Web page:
On a day when she was supposed to go in triumph to the U.N. to recall her 1995 speech on women’s rights—of blessed memory, naturally, and delivered at a U.N. Conference in Beijing—Hillary Clinton was reduced to trying to play one of the oldest tricks in the pre-feminist book, of doing something ignominious that us po’ women were forced to do in the evil, old, very bad days of patriarchy: play dumb.

You didn’t expect little ole me to know how to use two big ole email addresses, did you? Why I would have needed a big strong man to lug around that ugly machine for my second email address? You mean you can have two emails on one machine? Lordy me, the things you can learn when you get out of the houses.

The problem is that when Hillary plays dumb it is not at all appealing. You don’t think sweet little lady with the Betty Crocker cookie dough—you think more—oh, I don’t know—Eve Harrington in “All About Eve:" scheming, conniving, and dangerous.

“Hillary Acts Stupid When She Acts Dumb” is the headline on John Podhoretz’s delicious column this morning on yesterday’s twenty minute Hillary press conference.

Podhoretz writes:

The press corps covering the conference, and hundreds of reporters following it live on Twitter, seemed utterly agog at the falsity, the stonewalling and the flashes of anger that offered the only real indication she knows perfectly well how damaging all this might be for her.

Smart Hillary Clinton would know that people don’t delete their most personal e-mails: That’s the point of ­e-mail, that it’s a wondrous passively organized file cabinet of your personal communications.

It’s the junk you delete, not the ­e-mails about your daughter’s wedding. Those are the kinds of things most people actually want to keep.

But not Dumb Hillary Clinton, who said she’d done just that.

Smart Hillary Clinton seems to have invented Dumb Hillary Clinton to protect her from herself. But Smart Hillary isn’t doing herself any favors.

Mrs. Clinton is going to have to transform herself, to get rid of Dumb Hillary and find a new persona to cope with troubled times, because the person who made so horrendous an accounting of herself yesterday has no future other than ignominious defeat.

Washington Times columnist Charles Hurt had a different take on the press conference, asking “Are We Ready of Ten More Years of Wrath from the Eternal Woman Scorned?” Hurt compares Mrs. Clinton as she appeared yesterday to that scamp of a husband of hers:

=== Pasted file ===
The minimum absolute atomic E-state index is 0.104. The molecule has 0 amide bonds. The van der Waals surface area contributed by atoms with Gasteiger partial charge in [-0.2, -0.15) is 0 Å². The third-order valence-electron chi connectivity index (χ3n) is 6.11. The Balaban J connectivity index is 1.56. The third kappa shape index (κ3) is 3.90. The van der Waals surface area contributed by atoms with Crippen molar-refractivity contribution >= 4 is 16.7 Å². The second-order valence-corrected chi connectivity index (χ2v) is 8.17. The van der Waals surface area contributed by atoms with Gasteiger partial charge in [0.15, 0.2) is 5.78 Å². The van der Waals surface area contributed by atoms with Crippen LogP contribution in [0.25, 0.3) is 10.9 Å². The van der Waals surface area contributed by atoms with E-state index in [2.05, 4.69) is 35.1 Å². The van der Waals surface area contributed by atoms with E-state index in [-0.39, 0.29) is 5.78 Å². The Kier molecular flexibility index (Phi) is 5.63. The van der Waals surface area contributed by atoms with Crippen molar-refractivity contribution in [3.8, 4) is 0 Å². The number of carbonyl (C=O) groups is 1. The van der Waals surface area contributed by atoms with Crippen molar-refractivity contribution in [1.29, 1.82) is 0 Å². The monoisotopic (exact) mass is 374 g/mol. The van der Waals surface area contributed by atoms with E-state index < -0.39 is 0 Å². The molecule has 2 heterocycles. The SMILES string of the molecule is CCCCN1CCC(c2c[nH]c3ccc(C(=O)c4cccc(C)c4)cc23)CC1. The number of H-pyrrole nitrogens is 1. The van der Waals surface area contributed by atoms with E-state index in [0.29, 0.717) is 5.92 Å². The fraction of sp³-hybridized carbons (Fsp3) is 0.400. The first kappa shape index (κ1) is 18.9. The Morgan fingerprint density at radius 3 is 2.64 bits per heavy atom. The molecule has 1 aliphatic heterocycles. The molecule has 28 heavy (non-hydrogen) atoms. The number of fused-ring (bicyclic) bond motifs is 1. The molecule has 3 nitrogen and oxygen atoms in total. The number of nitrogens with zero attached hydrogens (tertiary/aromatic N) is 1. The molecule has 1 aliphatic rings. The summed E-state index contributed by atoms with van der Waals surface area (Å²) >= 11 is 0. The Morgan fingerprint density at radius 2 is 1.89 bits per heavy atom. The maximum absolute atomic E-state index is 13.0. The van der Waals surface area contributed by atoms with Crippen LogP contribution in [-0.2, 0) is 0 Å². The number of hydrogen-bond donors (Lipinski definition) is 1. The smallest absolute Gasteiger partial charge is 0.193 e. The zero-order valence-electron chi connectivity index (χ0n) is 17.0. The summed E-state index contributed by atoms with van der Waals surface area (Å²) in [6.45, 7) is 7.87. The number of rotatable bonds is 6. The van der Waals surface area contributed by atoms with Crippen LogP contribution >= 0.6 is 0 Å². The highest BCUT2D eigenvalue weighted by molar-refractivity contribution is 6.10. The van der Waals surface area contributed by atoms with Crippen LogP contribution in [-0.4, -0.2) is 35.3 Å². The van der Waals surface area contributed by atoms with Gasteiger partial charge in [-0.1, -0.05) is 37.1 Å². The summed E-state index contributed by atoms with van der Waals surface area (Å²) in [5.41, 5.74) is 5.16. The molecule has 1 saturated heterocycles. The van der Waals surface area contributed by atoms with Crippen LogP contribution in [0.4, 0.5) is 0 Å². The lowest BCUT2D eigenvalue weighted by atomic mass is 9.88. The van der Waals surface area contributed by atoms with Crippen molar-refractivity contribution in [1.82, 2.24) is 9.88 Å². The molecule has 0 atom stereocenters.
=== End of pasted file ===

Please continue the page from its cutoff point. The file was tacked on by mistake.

At once a struggling fat person alternating between eating McDonald’s and jogging in too-short shorts. A trailer park dog in heat, yet a devoted dad and husband dancing on the beach. A global, silver-haired elder statesman — who jet sets around the world with a reputed pedophile pimp.

Bill Clinton has always been a one-man traveling variety show where everybody laughs a little, gets their pockets picked and — if you are the right dimensions — a private soiree.

Hillary, on the other hand, has but one note, one act, one trick. She is a legal automaton. A disemboweled scandal-disposal robot. She is Franken-Secretary, the unkillable Political Zombie!





America, are you ready for 10 — TEN! — more years of political Hurt Locker?

Perhaps the most devastating critique was the headline, taken from the lead, to Karen Tumulty’s report on the Clinton presser in the Washington Post:

The circus is back in town.

Now that has got to hurt. Tumulty went on to note (I almost said deadpan):

Hillary Rodham Clinton has not yet even announced that she is running for president, but the spectacle of the Clinton White House years is unfolding again, touched off by the controversy over her practice of using a private e-mail account, rather than an official one, while she was secretary of state.

Her defense, which was simply that it was more convenient to do it that way, is unlikely to satisfy her critics or stop the questions.

The first question at yesterday’s press conference came from a reporter from Turkey, a country known for its rising rate of violence against women. The Daily Caller described his question as a “laughable softball,” but that is understatement. The reporter praised Hillary for her earlier remarks about women “on behalf of the U.N. Correspondents Association” and then asked her if the whole controversy about her emails was sexist. The former secretary of state smiled slyly and said she would leave the answer to that question to others. Yes, this is the level of discourse we can expect if Mrs. Clinton becomes president and is faced with criticism.

Mrs. Clinton claims that there is a public record of all her emails as secretary of state because they were sent to other State Department employees and thus they have a record (presumably the others at State followed the procedure to preserve public records). But didn’t Mrs. Clinton ever email people who didn’t work at State? And what about the possibility that Mrs. Clinton emailed others to come up with words of comfort for the parents of the Americans murdered in Benghazi? Could she have considered such emails, if they were sent, private rather than official because, after all, she herself is a mother who would want to say just the right thing to grieving parents?

Perhaps she sent an email to somebody in the Algerian government, for example, expressing their mutual sorrow about the Haitian earthquake? Is there s record of that?

The press conference was devastating not just because Hillary’s dumb girl act didn’t fly—the Lady Macbeth beneath the skull can be seen with Mrs. Clinton—but because it was so obvious that, far from regarding herself as a public servant—our employee—who owes us a believable explanation for destroying her work product, which belongs to us, she is completely above it. The one factual matter that she addressed clearly was that of the private Clinton server remains off limits.